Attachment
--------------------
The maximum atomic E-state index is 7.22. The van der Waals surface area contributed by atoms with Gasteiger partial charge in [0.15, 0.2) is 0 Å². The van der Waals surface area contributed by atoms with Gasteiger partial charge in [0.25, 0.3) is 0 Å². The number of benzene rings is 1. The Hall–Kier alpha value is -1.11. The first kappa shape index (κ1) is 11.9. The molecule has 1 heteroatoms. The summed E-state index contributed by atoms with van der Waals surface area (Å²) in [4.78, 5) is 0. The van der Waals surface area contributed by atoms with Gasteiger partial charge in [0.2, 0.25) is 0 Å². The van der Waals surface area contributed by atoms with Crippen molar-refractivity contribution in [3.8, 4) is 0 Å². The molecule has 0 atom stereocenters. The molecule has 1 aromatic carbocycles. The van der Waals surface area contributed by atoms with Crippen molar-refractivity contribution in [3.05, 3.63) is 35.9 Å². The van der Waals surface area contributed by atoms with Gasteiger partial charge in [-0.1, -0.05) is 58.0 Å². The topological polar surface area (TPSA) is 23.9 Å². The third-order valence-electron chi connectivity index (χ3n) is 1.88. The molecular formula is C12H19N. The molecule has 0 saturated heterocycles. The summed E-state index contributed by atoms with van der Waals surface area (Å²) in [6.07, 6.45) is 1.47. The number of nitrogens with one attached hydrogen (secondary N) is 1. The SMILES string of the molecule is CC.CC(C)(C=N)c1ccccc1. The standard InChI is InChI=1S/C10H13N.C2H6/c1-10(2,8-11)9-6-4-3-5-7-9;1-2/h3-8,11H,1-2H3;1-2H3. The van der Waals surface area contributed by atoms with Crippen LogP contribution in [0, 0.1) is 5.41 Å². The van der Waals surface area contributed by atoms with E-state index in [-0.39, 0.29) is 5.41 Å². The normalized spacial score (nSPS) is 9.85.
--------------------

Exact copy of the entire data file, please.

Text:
The maximum atomic E-state index is 7.22. The van der Waals surface area contributed by atoms with Gasteiger partial charge in [0.15, 0.2) is 0 Å². The van der Waals surface area contributed by atoms with Gasteiger partial charge in [0.25, 0.3) is 0 Å². The number of benzene rings is 1. The Hall–Kier alpha value is -1.11. The first kappa shape index (κ1) is 11.9. The molecule has 1 heteroatoms. The summed E-state index contributed by atoms with van der Waals surface area (Å²) in [4.78, 5) is 0. The van der Waals surface area contributed by atoms with Gasteiger partial charge in [0.2, 0.25) is 0 Å². The van der Waals surface area contributed by atoms with Crippen molar-refractivity contribution in [3.8, 4) is 0 Å². The molecule has 0 atom stereocenters. The molecule has 1 aromatic carbocycles. The van der Waals surface area contributed by atoms with Crippen molar-refractivity contribution in [3.05, 3.63) is 35.9 Å². The van der Waals surface area contributed by atoms with Gasteiger partial charge in [-0.1, -0.05) is 58.0 Å². The topological polar surface area (TPSA) is 23.9 Å². The third-order valence-electron chi connectivity index (χ3n) is 1.88. The molecular formula is C12H19N. The molecule has 0 saturated heterocycles. The summed E-state index contributed by atoms with van der Waals surface area (Å²) in [6.07, 6.45) is 1.47. The number of nitrogens with one attached hydrogen (secondary N) is 1. The SMILES string of the molecule is CC.CC(C)(C=N)c1ccccc1. The standard InChI is InChI=1S/C10H13N.C2H6/c1-10(2,8-11)9-6-4-3-5-7-9;1-2/h3-8,11H,1-2H3;1-2H3. The van der Waals surface area contributed by atoms with Crippen LogP contribution in [0, 0.1) is 5.41 Å². The van der Waals surface area contributed by atoms with E-state index in [-0.39, 0.29) is 5.41 Å². The normalized spacial score (nSPS) is 9.85.